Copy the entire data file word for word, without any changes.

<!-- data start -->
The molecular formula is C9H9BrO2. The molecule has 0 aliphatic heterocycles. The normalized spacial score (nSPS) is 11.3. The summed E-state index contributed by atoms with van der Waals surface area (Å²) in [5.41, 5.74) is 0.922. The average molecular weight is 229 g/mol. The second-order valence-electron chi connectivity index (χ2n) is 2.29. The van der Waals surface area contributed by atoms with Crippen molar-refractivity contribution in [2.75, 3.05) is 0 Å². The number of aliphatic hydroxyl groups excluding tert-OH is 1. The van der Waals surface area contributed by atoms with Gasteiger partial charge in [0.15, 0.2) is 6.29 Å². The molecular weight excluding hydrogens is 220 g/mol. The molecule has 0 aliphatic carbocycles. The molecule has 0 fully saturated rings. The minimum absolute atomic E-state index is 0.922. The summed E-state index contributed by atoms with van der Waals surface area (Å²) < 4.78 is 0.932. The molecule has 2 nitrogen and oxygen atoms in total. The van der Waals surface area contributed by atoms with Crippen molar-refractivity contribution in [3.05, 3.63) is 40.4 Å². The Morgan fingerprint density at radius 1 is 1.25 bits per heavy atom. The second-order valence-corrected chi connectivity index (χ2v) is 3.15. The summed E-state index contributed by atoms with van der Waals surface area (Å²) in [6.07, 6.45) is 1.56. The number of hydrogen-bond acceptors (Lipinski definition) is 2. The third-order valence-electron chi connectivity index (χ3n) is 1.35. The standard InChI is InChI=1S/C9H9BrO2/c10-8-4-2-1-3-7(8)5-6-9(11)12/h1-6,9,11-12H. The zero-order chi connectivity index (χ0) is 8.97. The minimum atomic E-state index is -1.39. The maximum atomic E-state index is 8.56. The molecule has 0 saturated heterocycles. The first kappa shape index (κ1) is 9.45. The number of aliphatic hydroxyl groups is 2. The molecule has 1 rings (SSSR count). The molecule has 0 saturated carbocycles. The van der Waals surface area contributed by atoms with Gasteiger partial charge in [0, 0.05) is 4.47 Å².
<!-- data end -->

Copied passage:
The molecular formula is C9H9BrO2. The molecule has 0 aliphatic heterocycles. The normalized spacial score (nSPS) is 11.3. The summed E-state index contributed by atoms with van der Waals surface area (Å²) in [5.41, 5.74) is 0.922. The average molecular weight is 229 g/mol. The second-order valence-electron chi connectivity index (χ2n) is 2.29. The van der Waals surface area contributed by atoms with Crippen molar-refractivity contribution in [2.75, 3.05) is 0 Å². The number of aliphatic hydroxyl groups excluding tert-OH is 1. The van der Waals surface area contributed by atoms with Gasteiger partial charge in [0.15, 0.2) is 6.29 Å². The molecular weight excluding hydrogens is 220 g/mol. The molecule has 0 aliphatic carbocycles. The molecule has 0 fully saturated rings. The minimum absolute atomic E-state index is 0.922. The summed E-state index contributed by atoms with van der Waals surface area (Å²) < 4.78 is 0.932. The molecule has 2 nitrogen and oxygen atoms in total. The van der Waals surface area contributed by atoms with Crippen molar-refractivity contribution in [3.05, 3.63) is 40.4 Å². The Morgan fingerprint density at radius 1 is 1.25 bits per heavy atom. The second-order valence-corrected chi connectivity index (χ2v) is 3.15. The summed E-state index contributed by atoms with van der Waals surface area (Å²) in [6.07, 6.45) is 1.56. The number of hydrogen-bond acceptors (Lipinski definition) is 2. The third-order valence-electron chi connectivity index (χ3n) is 1.35. The standard InChI is InChI=1S/C9H9BrO2/c10-8-4-2-1-3-7(8)5-6-9(11)12/h1-6,9,11-12H. The zero-order chi connectivity index (χ0) is 8.97. The minimum atomic E-state index is -1.39. The maximum atomic E-state index is 8.56. The molecule has 0 saturated heterocycles. The first kappa shape index (κ1) is 9.45. The number of aliphatic hydroxyl groups is 2. The molecule has 1 rings (SSSR count). The molecule has 0 saturated carbocycles. The van der Waals surface area contributed by atoms with Gasteiger partial charge in [0, 0.05) is 4.47 Å².